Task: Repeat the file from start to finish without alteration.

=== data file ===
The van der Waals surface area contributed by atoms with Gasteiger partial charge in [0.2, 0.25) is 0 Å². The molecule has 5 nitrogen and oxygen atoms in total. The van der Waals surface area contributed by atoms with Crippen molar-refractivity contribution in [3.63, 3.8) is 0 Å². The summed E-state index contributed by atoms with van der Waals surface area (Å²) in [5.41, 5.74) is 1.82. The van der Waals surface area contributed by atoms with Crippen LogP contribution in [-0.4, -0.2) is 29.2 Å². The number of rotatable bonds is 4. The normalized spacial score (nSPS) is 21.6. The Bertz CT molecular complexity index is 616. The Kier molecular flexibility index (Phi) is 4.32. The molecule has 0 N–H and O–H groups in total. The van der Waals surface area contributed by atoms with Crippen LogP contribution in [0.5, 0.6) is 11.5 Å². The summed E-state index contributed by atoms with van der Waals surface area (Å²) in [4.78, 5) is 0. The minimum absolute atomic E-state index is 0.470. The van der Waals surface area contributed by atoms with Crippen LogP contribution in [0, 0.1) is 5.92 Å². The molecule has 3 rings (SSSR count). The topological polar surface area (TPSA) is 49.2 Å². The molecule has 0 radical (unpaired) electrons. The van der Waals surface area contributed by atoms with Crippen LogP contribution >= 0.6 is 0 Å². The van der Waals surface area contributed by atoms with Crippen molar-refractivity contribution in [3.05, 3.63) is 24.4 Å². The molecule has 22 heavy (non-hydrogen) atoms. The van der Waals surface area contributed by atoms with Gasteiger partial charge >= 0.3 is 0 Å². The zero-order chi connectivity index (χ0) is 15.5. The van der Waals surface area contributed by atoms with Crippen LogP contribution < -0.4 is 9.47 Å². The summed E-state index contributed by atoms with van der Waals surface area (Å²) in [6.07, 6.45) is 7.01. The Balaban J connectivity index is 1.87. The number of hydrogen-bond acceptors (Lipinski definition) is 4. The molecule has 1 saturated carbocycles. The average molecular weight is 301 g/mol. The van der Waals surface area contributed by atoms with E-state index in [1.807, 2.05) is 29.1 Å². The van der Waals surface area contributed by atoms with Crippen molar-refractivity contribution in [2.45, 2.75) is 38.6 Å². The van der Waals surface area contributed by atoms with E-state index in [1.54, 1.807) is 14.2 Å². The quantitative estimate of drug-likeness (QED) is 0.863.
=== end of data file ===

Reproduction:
The van der Waals surface area contributed by atoms with Gasteiger partial charge in [0.2, 0.25) is 0 Å². The molecule has 5 nitrogen and oxygen atoms in total. The van der Waals surface area contributed by atoms with Crippen molar-refractivity contribution in [3.63, 3.8) is 0 Å². The summed E-state index contributed by atoms with van der Waals surface area (Å²) in [5.41, 5.74) is 1.82. The van der Waals surface area contributed by atoms with Crippen LogP contribution in [-0.4, -0.2) is 29.2 Å². The number of rotatable bonds is 4. The normalized spacial score (nSPS) is 21.6. The Bertz CT molecular complexity index is 616. The Kier molecular flexibility index (Phi) is 4.32. The molecule has 0 N–H and O–H groups in total. The van der Waals surface area contributed by atoms with Crippen LogP contribution in [0.5, 0.6) is 11.5 Å². The summed E-state index contributed by atoms with van der Waals surface area (Å²) in [4.78, 5) is 0. The minimum absolute atomic E-state index is 0.470. The van der Waals surface area contributed by atoms with Crippen LogP contribution in [0, 0.1) is 5.92 Å². The molecule has 3 rings (SSSR count). The topological polar surface area (TPSA) is 49.2 Å². The molecule has 0 radical (unpaired) electrons. The van der Waals surface area contributed by atoms with Crippen LogP contribution >= 0.6 is 0 Å². The van der Waals surface area contributed by atoms with Crippen molar-refractivity contribution in [3.05, 3.63) is 24.4 Å². The molecule has 22 heavy (non-hydrogen) atoms. The van der Waals surface area contributed by atoms with Gasteiger partial charge >= 0.3 is 0 Å². The zero-order chi connectivity index (χ0) is 15.5. The van der Waals surface area contributed by atoms with Crippen LogP contribution < -0.4 is 9.47 Å². The summed E-state index contributed by atoms with van der Waals surface area (Å²) in [6.07, 6.45) is 7.01. The Balaban J connectivity index is 1.87. The number of hydrogen-bond acceptors (Lipinski definition) is 4. The molecule has 1 saturated carbocycles. The average molecular weight is 301 g/mol. The van der Waals surface area contributed by atoms with E-state index in [1.807, 2.05) is 29.1 Å². The van der Waals surface area contributed by atoms with Crippen molar-refractivity contribution in [2.45, 2.75) is 38.6 Å². The van der Waals surface area contributed by atoms with E-state index in [1.54, 1.807) is 14.2 Å². The quantitative estimate of drug-likeness (QED) is 0.863.